Being a sheep in a "cattle's kraal" does not make you a cow: Black students' thought processes in measurement activity
Piyose, Nosisi N.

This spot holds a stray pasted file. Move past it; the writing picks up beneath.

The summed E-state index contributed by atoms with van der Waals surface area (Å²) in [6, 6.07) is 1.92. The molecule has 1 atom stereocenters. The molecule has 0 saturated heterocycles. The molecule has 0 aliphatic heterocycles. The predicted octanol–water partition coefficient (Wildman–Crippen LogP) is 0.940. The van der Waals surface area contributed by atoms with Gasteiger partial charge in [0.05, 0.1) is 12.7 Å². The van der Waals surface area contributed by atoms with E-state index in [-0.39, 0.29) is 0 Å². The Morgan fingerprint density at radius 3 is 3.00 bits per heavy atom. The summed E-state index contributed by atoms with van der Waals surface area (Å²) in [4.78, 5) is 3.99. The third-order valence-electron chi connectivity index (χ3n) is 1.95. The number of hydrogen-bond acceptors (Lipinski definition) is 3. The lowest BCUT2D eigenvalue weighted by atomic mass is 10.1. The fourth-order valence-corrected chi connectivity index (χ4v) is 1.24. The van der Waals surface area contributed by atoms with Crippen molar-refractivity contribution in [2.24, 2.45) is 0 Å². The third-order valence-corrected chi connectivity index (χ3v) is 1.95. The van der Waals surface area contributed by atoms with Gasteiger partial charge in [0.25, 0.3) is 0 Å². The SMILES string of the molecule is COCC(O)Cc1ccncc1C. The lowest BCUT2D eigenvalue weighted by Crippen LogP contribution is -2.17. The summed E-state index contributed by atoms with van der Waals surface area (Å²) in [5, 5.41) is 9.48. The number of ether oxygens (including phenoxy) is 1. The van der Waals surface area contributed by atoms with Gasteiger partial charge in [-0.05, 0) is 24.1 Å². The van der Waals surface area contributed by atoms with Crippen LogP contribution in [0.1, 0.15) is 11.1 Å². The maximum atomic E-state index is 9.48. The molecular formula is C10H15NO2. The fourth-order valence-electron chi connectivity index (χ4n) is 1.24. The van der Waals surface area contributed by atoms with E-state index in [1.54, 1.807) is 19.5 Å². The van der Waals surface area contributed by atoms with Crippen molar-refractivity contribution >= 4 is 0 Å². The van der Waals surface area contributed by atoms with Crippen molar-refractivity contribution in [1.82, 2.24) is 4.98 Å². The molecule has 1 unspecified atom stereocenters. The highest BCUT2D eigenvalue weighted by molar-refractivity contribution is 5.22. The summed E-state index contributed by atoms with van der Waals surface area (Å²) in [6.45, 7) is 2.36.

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This dissertation describes Black students' internalization of measurement concepts. Black students continue to perform very low in mathematics from both countries where this study was conducted, the United States and South Africa. This lower performance is related to their history of alienation and discrimination that continue to exist in different forms. Ethno-mathematics pedagogy offers promise to facilitate these students' mathematics learning by bringing in cultural artifacts in their classroom, which allows them to learn mathematics in culturally relevant contexts. However, very few studies examine students' mathematical thinking using this theoretical framework. While results using ethno-mathematics pedagogy are promising, they are also complicated by the fact that the traditional artifacts bring historical stereotypes with them. For example, Mozambique and South African traditional games tend to favor girls over boys. So whereas the games are culturally relevant and facilitate the learning of mathematical concepts, they have the potential to perpetuate negative gender stereotypes, a potentially harmful byproduct. The over-arching gap in the research is regarding the instructional needs as well as the cultural capital that Black students bring to the mathematics classroom. Given the reality that most Black students in the United States will learn math from a white, middle-class, monolingual teacher, these students' native languages are not understood, nor is the role played by language in their cultures, which could actually become an asset to facilitate deeper conceptual learning, if it were possible for teachers to tap into this resource. In South Africa, code switching and use of native languages in previously disadvantaged schools have been researched and support this study's results. However, how Black students deal with language issues in ex-Model C schools is left unattended. The collective case studies of 10 fifth grade Black students and 3 mathematics teachers illustrate that using oral dialogue to facilitate Black students' introduction to mathematical conceptual thinking, as well as diagrams, native language prompts when possible, and manipulatives allowed Black students to achieve the higher levels of abstraction in their thinking. By contrast, teacher-centered, text-based instruction caused a disconnection in communication that prevented students' ability to grasp or retain critical, foundational concepts. This dissertation supports Vygotsky's theory of connecting external tools (new concepts) to internal tools (learned concepts) in constructing meaning. This study reveals that Black students bring frequently untapped unique experiences and cultural capital into their mathematics classrooms. These experiences and tools they bring have the potential to lay a strong foundation for learning. By ignoring their experiences and the tools they bring, either through ignorance or disinterest, educators create disconnected structures of knowledge that cannot be used by these students. The school culture influences instruction and positions students in the classroom in a way that results in inequality regarding access to education and lacks equity. More research is needed on the cultural role played by language in Black students' learning of mathematics in both countries. Especial in South Africa, it needs to define the meaning of equity and to monitor teaching practices in previously advantaged schools, which have experienced declines due to sociopolitical issues.